With film roles ranging from his portrayal of a psychotic satanic killer (Hideaway ) to Jesus (1999), one would not be hard-pressed to give actor Jeremy Sisto the credit of having a fairly impressive range of dramatic abilities. Born in Northern California, Sisto spent his early years living in the rock-built home his parents had made in the lower Sierra Nevada Mountains. Sisto would gain his earliest experiences as an actor after moving to Chicago with his mother and sister (Reedy Gibbs and Meadow Sisto, also actors) at the age of six. Jeremy and Meadow's turn as specters in the Goodman Theater's adaptation of Tennessee William's House Not Meant to Stand earned the young thespians positive notice, and led to theater work with such other Windy City institutions as the Absolute Theater Company and the Cherry Street Theater. After constant auditioning and small roles in commercials and industrial films, Sisto's breakthrough came with his being cast in Lawrence Kasdan's Grand Canyon (1991) after a deceptively discouraging audition. Returning to Chicago to finish school after wrapping up Grand Canyon in Los Angeles, Sisto constantly auditioned and played small roles in theater and independent films before moving to L.A. and finding roles in Clueless (1995) and White Squall (1996). A busy actor in the later '90s, Sisto appeared in the infamous Don's Plum (1998) before his role in the television mini-series The 60s and Jesus (both 1999). The next year Sisto would follow-up as a troubled young filmmaker coming to grips with the death of his wife in This Space Between Us, and with Angel Eyes, a mysterious tale of fate and urban isolation starring Jennifer Lopez.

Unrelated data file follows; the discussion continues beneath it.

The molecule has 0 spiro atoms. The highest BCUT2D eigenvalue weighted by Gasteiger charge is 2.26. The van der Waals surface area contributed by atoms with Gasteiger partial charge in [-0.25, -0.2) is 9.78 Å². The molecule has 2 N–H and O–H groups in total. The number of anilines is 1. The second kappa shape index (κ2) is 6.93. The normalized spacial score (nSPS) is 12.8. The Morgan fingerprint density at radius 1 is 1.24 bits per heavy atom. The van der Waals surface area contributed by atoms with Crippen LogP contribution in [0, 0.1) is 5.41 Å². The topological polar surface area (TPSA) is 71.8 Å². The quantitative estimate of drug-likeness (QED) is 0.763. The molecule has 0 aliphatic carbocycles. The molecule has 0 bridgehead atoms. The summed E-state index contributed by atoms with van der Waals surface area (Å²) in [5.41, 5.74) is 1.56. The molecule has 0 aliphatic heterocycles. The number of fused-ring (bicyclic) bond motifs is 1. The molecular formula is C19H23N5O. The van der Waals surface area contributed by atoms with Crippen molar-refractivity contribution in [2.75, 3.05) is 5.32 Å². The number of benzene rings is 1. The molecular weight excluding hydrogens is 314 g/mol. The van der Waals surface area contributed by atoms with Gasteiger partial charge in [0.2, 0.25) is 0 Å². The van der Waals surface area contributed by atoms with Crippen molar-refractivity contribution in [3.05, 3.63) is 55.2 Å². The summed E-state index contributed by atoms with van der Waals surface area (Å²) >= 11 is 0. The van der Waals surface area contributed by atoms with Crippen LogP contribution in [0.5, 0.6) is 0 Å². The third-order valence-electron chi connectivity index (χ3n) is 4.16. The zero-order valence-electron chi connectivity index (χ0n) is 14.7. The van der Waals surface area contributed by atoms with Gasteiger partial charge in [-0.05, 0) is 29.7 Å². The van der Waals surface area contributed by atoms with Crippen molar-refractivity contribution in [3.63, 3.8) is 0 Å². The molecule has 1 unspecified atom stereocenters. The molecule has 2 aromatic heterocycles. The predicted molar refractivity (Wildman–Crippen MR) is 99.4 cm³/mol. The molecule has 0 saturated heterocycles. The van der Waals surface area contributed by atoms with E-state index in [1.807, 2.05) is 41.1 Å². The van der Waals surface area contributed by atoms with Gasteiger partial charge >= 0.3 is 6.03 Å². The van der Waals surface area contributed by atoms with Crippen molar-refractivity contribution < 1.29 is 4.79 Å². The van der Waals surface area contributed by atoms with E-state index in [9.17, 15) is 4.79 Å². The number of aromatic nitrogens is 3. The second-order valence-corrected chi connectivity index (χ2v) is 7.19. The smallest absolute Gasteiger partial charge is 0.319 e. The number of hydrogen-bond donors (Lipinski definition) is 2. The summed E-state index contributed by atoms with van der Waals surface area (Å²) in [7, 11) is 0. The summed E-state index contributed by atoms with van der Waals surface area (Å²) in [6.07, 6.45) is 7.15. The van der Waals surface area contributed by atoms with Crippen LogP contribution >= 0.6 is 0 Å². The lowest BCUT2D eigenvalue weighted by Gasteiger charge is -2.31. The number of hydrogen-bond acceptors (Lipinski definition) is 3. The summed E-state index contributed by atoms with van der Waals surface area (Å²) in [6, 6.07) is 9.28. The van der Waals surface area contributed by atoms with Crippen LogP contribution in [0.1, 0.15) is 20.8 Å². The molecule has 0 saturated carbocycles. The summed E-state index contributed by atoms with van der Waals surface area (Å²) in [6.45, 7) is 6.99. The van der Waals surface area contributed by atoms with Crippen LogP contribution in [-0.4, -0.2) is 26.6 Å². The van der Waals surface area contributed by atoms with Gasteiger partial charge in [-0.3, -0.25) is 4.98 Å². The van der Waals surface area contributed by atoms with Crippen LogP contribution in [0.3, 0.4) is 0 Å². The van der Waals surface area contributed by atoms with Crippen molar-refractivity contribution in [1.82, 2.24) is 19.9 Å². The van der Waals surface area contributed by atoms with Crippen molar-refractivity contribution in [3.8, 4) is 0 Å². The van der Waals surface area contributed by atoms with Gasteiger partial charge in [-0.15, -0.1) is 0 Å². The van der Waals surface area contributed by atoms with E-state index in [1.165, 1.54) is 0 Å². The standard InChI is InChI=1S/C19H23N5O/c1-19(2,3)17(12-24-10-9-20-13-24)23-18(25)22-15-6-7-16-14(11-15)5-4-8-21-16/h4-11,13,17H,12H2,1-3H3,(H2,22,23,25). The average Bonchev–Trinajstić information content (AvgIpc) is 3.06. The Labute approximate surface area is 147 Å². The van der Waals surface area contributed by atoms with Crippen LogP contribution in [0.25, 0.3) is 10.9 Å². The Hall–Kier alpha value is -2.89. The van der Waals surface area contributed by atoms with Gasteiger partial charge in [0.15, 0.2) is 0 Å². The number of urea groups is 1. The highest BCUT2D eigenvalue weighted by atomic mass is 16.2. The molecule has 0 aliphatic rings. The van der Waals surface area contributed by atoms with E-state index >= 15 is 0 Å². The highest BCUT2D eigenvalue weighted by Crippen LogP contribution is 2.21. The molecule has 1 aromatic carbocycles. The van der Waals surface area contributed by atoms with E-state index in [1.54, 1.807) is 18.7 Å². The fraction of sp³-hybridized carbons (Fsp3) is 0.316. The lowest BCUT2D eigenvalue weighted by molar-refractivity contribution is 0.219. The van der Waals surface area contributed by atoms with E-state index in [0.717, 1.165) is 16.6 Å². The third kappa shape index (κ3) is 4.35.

Subsequent roles in Lucky McKee's well-received feature debut May, the popular backwoods slasher flick Wrong Turn, and the 2004 horror-comedy Dead and Breakfast served well to increase Sisto's street credibility among genre buffs, but when he wasn't running from inbred killers in the forest or falling under the spell of mentally disturbed waifs, Sisto was gaining positive notice for his role as a delusional man who believes his life is the subject of a film in Movie Hero, and returning to the small screen in shows like the hit crime drama Law & Order or the ABC comedy Suburgatory.